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LinkedIn Skyrockets as Job Losses Mount

March 5, 2009
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There are two places most of today’s laid-off executives are heading: to job-search sites to see what other opportunities are out there and to networking sites in hopes they can reconnect with—and get leads from—former colleagues and business contacts.

One site, LinkedIn, offers both of those things in one place.

So it should come as no surprise that the site’s traffic is up during the recession. It recently hit 36 million members and is adding new users at a rate of about one member per second.

According to ComScore, it has gone from about 3.6 million unique monthly visitors a year ago to 7.7 million today, which would make it even with Yahoo HotJobs, the third-largest online job site.

The question is, however, whether LinkedIn—a site closely tied not only to job seekers but also employers—can thrive when unemployment is expected to reach 9 percent and few are hiring. After all, what’s a bunch of online supply if there’s not sufficient demand for it?

To understand the online supply-and-demand problem, look at Monster Worldwide.

While Monster’s traffic was up 76 percent year-over-year in January as the unemployed flocked to job boards, its first-quarter revenue is expected to be down 30 percent over the prior year’s period, thanks to softening in the help-wanted ad market. And it could be unprofitable for the next three quarters, management warned.

LinkedIn, however, is painting a different picture, in part because it’s betting on some different revenue streams, all of which, the company said, are growing. The firm is profitable and has plenty of cash still in the bank—about 80 percent of the $100 million it has raised, CEO Reid Hoffman told TechCrunch’s Michael Arrington recently.

Well-positioned
Josh Bernoff, VP and principal analyst at Forrester, said he buys LinkedIn’s countercyclical argument.

“Any company that benefits from people out of a job and isn’t dependent on advertising for its revenue is going to be doing great right now,” he said. “And not a lot of companies can say that.”

Ads account for about 25 percent of the site’s revenue, about even with its other revenue streams: job postings, corporate accounts and individual subscriptions. A newer, smaller revenue stream is research.

To be sure, it’s not all hunky-dory. In November, LinkedIn laid off 10 percent of its then 370-person staff, a move meant to help it maintain profitability. But Hoffman said the company could go public whenever it wants.

According to Steve Patrizi, LinkedIn’s director of advertising sales, advertising revenue has grown during the recession, but because there are fewer ads hawking jobs, he has a pitch to get non-endemic advertisers to buy the site: LinkedIn is full of employed professionals, too, and those folks want to make the smart decisions that move their careers forward (or at least ensure a pink slip isn’t in the future). So why not reach them at a time when they need to make those decisions?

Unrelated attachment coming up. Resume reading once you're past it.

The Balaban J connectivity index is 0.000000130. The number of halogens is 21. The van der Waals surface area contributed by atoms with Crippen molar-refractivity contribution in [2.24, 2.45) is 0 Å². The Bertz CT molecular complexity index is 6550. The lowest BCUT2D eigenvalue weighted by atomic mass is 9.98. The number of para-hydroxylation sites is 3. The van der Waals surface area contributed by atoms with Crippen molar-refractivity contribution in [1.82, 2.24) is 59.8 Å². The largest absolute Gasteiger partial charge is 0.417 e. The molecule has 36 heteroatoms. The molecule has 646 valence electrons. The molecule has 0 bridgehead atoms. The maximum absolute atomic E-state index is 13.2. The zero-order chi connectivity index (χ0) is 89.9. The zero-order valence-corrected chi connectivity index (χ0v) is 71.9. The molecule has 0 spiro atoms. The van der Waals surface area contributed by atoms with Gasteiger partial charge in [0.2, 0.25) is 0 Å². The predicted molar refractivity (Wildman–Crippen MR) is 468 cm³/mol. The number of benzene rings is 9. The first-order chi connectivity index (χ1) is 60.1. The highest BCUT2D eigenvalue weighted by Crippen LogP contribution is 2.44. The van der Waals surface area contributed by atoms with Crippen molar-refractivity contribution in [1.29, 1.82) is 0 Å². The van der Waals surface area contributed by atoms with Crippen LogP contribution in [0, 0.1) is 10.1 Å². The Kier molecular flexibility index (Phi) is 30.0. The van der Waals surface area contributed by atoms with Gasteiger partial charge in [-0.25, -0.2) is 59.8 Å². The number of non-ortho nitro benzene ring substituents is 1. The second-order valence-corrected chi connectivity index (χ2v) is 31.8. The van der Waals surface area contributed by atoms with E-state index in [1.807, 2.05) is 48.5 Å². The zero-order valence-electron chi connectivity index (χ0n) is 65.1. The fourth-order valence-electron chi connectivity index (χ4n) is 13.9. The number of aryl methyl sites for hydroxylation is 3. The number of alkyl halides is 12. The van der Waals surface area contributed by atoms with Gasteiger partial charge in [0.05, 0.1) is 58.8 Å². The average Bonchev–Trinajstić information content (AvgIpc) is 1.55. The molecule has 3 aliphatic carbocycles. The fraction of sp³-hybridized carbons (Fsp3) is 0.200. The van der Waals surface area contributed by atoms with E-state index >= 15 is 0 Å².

He suggested that people want to make the right bet on which computers to buy so they don’t get canned for choosing wrongly.

So Dell is advertising to them.

LinkedIn’s ad business is “growing much faster” than the market in the first quarter, he said in an e-mail to Ad Age, a sister publication of Workforce Management, although that statement should be tempered by noting that most projections suggest display ads will be down in the mid-single digits.

LinkedIn’s corporate enterprise business has 900 members that pay for services based on “seats” in a Bloomberg-style business model. And the site has been introducing new features to keep that number from falling off like hiring has.

Companies not doing active recruiting, for example, can pay for custom company profiles, all in the name of good branding.

Subscriptions up
And, finally, LinkedIn also makes money off subscribers—users who pay to introduce themselves and send mail to people outside of their networks.

Explained Patrizi, via e-mail: “Subscriptions are growing since members are seeking to grow and expand their networks in the current economy.”

LinkedIn is not the only job site reaping the rewards of a down economy.

TheLadders, a site for execs looking for $100,000-plus-salary jobs, is also doing well, thanks to its reverse-revenue model in which users pay to be on the site.

One analyst who covers the space said the site should be “on fire” right now—and its CEO told Ad Age that he expects to grow the business by 60 percent during the next year.

“Employer demand for employees is cyclical,” Marc Cenedella said. “Employee demand for jobs is not.”

Filed by Abbey Klaassen of Advertising Age, a sister publication of Workforce Management. To comment, e-mail editors@workforce.com.

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